Class-tested and coherent, this textbook teaches classical and web information retrieval, including web search and the related areas of text classification and text clustering from basic concepts. It gives an up-to-date treatment of all aspects of the design and implementation of systems for gathering, indexing, and searching documents; methods for evaluating systems; and an introduction to the use of machine learning methods on text collections. All the important ideas are explained using examples and figures, making it perfect for introductory courses in information retrieval for advanced undergraduates and graduate students in computer science. Based on feedback from extensive classroom experience, the book has been carefully structured in order to make teaching more natural and effective. Slides and additional exercises (with solutions for lecturers) are also available through the book's supporting website to help course instructors prepare their lectures.
An information retrieval (IR) system is designed to analyse, process and store sources of information and retrieve those that match a particular user's requirements. A bewildering range of techniques is now available to the information professional attempting to successfully retrieve information. It is recognized that today's information professionals need to concentrate their efforts on learning the techniques of computerized IR. However, it is this book's contention that it also benefits them to learn the theory, techniques and tools that constitute the traditional approaches to the organization and processing of information. In fact much of this knowledge may still be applicable in the storage and retrieval of electronic information in digital library environments. The fully revised third edition of this highly regarded textbook has been thoroughly updated to incorporate major changes in this rapidly expanding field since the second edition in 2004, and a complete new chapter on citation indexing has been added. Unique in its scope, the book covers the whole spectrum of information storage and retrieval, including: users of IR and IR options; database technology; bibliographic formats; cataloguing and metadata; subject analysis and representation; automatic indexing and file organization; vocabulary control; abstracts and indexing; searching and retrieval; user-centred models of IR and user interfaces; evaluation of IR systems and evaluation experiments; online and CD-ROM IR; multimedia IR; hypertext and mark-up languages; web IR; intelligent IR; natural language processing and its applications in IR; citation analysis and IR; IR in digital libraries; and trends in IR research. Illustrated with many examples and comprehensively referenced for an international audience, this is an indispensable textbook for students of library and information studies. It is also an invaluable aid for information practitioners wishing to brush up on their skills and keep up to date with the latest techniques.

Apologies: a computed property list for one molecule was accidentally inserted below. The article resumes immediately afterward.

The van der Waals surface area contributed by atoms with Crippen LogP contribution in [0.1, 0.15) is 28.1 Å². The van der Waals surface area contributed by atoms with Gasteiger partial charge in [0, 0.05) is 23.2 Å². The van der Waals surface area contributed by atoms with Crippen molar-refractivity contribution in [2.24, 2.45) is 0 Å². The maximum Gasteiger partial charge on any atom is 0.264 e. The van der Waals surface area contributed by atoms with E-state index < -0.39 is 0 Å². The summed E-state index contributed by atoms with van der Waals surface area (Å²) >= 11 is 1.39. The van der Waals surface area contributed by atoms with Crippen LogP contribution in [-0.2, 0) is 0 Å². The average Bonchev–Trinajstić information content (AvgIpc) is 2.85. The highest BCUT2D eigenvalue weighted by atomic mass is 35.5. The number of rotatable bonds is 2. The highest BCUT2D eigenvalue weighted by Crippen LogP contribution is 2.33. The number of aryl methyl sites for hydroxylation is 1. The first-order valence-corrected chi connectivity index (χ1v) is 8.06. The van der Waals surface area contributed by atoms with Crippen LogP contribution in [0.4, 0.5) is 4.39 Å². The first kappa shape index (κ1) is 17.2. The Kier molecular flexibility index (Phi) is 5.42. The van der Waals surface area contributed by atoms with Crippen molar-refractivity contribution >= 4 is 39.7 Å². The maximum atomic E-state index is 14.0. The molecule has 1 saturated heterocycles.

Publisher: Foundations and Trends (R) in Information Retrieval
Efficient Query Processing for Scalable Web Search will be a valuable reference for researchers and developers working on This tutorial provides an accessible, yet comprehensive, overview of the state-of-the-art of Neural Information Retrieval.